Historic Ross Valley Farm for sale Loss of operation another blow to Maryland breeding industry

June 19, 1992|By Jon Morgan | Jon Morgan,Staff Writer

Ross Valley Farm, a picturesque Baltimore County horse farm familiar to passing motorists on Interstate 83, is for sale. The asking price is $7 million.

The sale of the farm is the latest in a series of blows to the Maryland breeding industry. It was one of the few big-time

operations left in the state.

The 237-acre farm dates to Colonial times and has produced several Kentucky Derby and Preakness entrants. Land Rush, who finished seventh in the 1990 Derby and sixth in the Preakness, and Houston, who ran eighth in the 1989 Derby and sixth in the Preakness, were bred at Ross Valley.

Another Ross Valley horse, Mineral Wells, was a top contender for this year's Derby but did not enter. The 3-year-old is owned and trained by D. Wayne Lukas.

"We don't have the number of horses to warrant this farm. I'd like to sell it and move back to Howard County," said Eleanor Sparenberg, who has owned the farm since 1984 and extensively renovated its barns and grounds.

Its white fences stretching across rolling hills have become a landmark for travelers on the nearby interstate. Portions of the farm are in Sparks and Monkton. One industry official said the farm's improvements make it one of Maryland's best-equipped breeding farms.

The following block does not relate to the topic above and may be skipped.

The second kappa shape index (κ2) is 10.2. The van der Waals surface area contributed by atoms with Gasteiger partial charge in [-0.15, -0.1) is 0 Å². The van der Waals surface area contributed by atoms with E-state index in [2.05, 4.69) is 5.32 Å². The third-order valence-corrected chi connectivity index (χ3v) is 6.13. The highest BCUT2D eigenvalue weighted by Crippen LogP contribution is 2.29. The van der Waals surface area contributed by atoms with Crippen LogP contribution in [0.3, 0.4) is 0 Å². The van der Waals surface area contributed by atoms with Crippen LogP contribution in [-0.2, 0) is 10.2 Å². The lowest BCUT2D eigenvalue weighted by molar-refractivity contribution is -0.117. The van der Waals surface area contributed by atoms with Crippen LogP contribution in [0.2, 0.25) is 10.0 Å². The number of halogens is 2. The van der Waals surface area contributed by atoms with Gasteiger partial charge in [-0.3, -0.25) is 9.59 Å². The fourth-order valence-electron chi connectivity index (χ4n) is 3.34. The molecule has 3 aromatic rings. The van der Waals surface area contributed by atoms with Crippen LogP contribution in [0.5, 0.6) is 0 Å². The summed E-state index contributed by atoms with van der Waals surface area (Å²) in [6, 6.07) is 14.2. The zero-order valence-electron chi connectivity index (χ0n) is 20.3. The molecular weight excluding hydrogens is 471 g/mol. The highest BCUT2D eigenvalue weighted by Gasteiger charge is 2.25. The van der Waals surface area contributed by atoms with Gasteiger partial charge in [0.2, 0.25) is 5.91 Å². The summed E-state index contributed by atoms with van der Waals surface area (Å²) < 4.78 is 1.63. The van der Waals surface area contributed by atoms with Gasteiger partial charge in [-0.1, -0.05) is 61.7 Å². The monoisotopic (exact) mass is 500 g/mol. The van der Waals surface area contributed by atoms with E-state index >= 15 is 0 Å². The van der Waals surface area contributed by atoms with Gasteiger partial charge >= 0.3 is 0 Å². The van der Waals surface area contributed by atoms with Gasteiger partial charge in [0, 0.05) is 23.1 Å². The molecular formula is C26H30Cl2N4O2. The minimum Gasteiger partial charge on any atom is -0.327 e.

Sparenberg said she intends to continue breeding horses but will board her animals at other farms, including her daughter's farm in Kentucky.

The farm always has had more capacity than she used, but she decided to put it on the market and see what offers she got, Sparenberg said.

"I don't have to sell it. If it doesn't sell then I will continue to live here," she said.

"We will only sell it as a horse farm. The only other thing you could do with it is develop it, but I don't want to see it used for that," she said.

The property has been known over the years as Hereford Farm and Merryman Farm. A Merryman family graveyard is on the farm with tombstones dating back to the 1700s, Sparenberg said.

"There's a great deal of history here," she said.

Baltimore Sun Articles
|
|
|
Please note the green-lined linked article text has been applied commercially without any involvement from our newsroom editors, reporters or any other editorial staff.